It’s not the same Rincon Paul Wendelken grew up in, but some things haven’t changed in the eyes of the city council incumbent.
It’s the residents of Rincon who make a place people want to live.
“That’s the people,” he said. “You can’t take credit for that as a government. The city council can help with that. We can continue to make it a good place to live with services without taxes on property.”
Wendelken has served on the council for 12 years and deciding to run for a fourth term was a difficult decision. He’s recently married and welcomed three children into his life. But he still likes public service, so he opted to run again.
“I do still enjoy it,” he said. “I feel I’m good at it. I feel I bring a lot to it. I enjoy it, that’s the main thing.
“I want to do it,” he said. “I’m experienced in it. You can’t change the world in one or two years, sometimes 12 years. But you can do a little bit and make it a better world to live in. I’m committed to doing it. You need to know where you came from to know where you are going. If not, you could be spinning your wheels.”
Yet the job isn’t just two hours of meetings twice a month, Wendelken said. Already, Rincon City Council members have had four workshops on next year’s budget.
“All the things we’re working on aren’t done from 7-9 on two official meeting nights a month,” he said. “There are things we have worked toward for the last eight to 12 years,” he said. “A lot of these things were started in previous councils. Even though the councils may change, the philosophy of Rincon, the growth and the direction has stayed the same. We are together on the direction we need to go in.”
There are things he wants to be a part of completing. Wendelken wants to be able to secure long-term water and sewer plans for the city.
“That’s probably been the overriding issue for the last four or five years and will be for the next short term,” he said.
Wendelken has been in Rincon since he was 9 months old. He’s seen Rincon’s growth, mirrored by Highway 21 going from a two-lane road to a four-lane, divided, busy thoroughfare.
“It’s exciting to see Lowe’s and Tractor Supply Company move in,” he said.
The city has upgraded and expanded its wastewater treatment plant to handle not only the new and current construction but the expected influx of people and businesses. The city now is working on upgrading the plant to a tertiary level, where it can treat wastewater to a reuse level.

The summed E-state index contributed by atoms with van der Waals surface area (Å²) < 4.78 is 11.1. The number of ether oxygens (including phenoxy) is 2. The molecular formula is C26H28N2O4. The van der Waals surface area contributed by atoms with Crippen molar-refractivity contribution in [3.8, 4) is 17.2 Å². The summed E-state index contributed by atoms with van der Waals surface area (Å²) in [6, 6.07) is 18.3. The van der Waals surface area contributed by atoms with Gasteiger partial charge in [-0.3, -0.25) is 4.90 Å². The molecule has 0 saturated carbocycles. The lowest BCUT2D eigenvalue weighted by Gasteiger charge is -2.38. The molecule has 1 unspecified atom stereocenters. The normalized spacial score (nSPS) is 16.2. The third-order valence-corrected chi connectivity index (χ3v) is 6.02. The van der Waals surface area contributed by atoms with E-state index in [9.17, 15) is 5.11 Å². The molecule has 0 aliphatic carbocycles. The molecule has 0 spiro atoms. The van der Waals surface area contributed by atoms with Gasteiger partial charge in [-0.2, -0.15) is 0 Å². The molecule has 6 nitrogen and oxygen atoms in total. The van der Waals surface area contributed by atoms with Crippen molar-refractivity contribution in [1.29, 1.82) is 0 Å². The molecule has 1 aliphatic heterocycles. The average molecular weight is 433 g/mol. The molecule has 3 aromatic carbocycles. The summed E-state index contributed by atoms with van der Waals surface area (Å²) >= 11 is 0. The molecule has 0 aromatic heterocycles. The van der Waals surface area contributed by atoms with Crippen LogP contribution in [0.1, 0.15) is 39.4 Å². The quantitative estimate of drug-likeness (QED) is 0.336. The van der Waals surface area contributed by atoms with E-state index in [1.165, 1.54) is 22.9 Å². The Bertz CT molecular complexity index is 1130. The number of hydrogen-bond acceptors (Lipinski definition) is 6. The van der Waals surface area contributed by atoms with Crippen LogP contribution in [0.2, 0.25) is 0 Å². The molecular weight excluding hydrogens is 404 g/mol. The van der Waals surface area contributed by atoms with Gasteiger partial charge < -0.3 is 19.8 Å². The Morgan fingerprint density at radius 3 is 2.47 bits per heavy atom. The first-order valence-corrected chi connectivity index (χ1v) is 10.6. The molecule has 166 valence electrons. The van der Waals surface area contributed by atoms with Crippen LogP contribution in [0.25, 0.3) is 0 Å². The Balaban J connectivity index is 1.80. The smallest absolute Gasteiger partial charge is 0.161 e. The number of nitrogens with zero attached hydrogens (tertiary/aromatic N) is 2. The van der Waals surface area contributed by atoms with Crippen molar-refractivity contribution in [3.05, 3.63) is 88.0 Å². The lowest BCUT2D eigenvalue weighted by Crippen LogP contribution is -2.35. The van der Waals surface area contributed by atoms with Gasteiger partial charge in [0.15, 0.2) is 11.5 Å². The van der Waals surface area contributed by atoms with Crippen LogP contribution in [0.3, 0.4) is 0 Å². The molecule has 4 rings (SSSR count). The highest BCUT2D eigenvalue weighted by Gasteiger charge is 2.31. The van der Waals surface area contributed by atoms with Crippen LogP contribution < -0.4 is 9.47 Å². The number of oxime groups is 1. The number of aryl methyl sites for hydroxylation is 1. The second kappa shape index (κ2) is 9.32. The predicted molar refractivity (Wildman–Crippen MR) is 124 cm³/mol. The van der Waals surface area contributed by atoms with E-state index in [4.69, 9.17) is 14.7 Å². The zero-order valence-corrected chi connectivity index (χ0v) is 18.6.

“We’ve always thought long term,” Wendelken said. “Now we’re trying to stay one step ahead. We’ve done more than we’ve have had to sometimes, prepping for the future. We try to manage the growth.”
Wendelken also wants to target recreation and pointed to the improvements to Macomber Park and Atlantic Avenue Park. He also used the city’s financial prudence as an example of how well things are going. Wendelken, a former volunteer firefighter, said the city has bought four fire trucks since 2000 and all of them are paid off.
Rincon is adding to its public safety ranks by budgeting for its first full-time firefighter next year.
“The city is in great financial shape,” he said. “That’s a testament to the people who have been on the council before me and with me.
“We run the city like a business,” Wendelken said. “As long as we do that, we’ll be all right.”
He said the city has to think in terms of spending other people’s money when it considers expenditures.
“If I wouldn’t spend it with my checkbook,” Wendelken said, “why would I spend it with the city’s checkbook?”
And, for more than a decade, it’s been done without a city-imposed millage rate, something Wendelken is proud of.
“The ability of not having a property tax is very important to me,” he said.
There may come a time when Rincon has to re-institute a property tax, but “I want to push that back as far as I can,” Wendelken said.
While water and sewer resources are paramount, so is transportation.
“We’re looking at doing something to alleviate the congestion on Fort Howard Road,” Wendelken said, “and to try to take care of the drainage concerns. A lot of that comes with growth. A lot of times it’s the little things that make a big difference.”
The city doesn’t allow open ditches now and may undertake piping and covering existing open ditches.
“That’s a project that’s going to take a lot of years,” Wendelken said.
Another push to provide for future growth is going from 2-inch water pipes to 6- and 8-inch pipes.
“It doesn’t sound like a big thing,” Wendelken said, “but it’s a maintenance issue and once you take care of it, you take care of it for years.”
Not only has Rincon changed since he was a child, it’s different from when he first went on the council.
“It’s very different,” Wendelken said. “Twelve years ago, it was a big deal if we resurfaced a street. We had an athletic association that headed up the recreation department for the city. The fire department had two or three trucks. The police department had four or five officers.
“It will be much different 12 years from now.”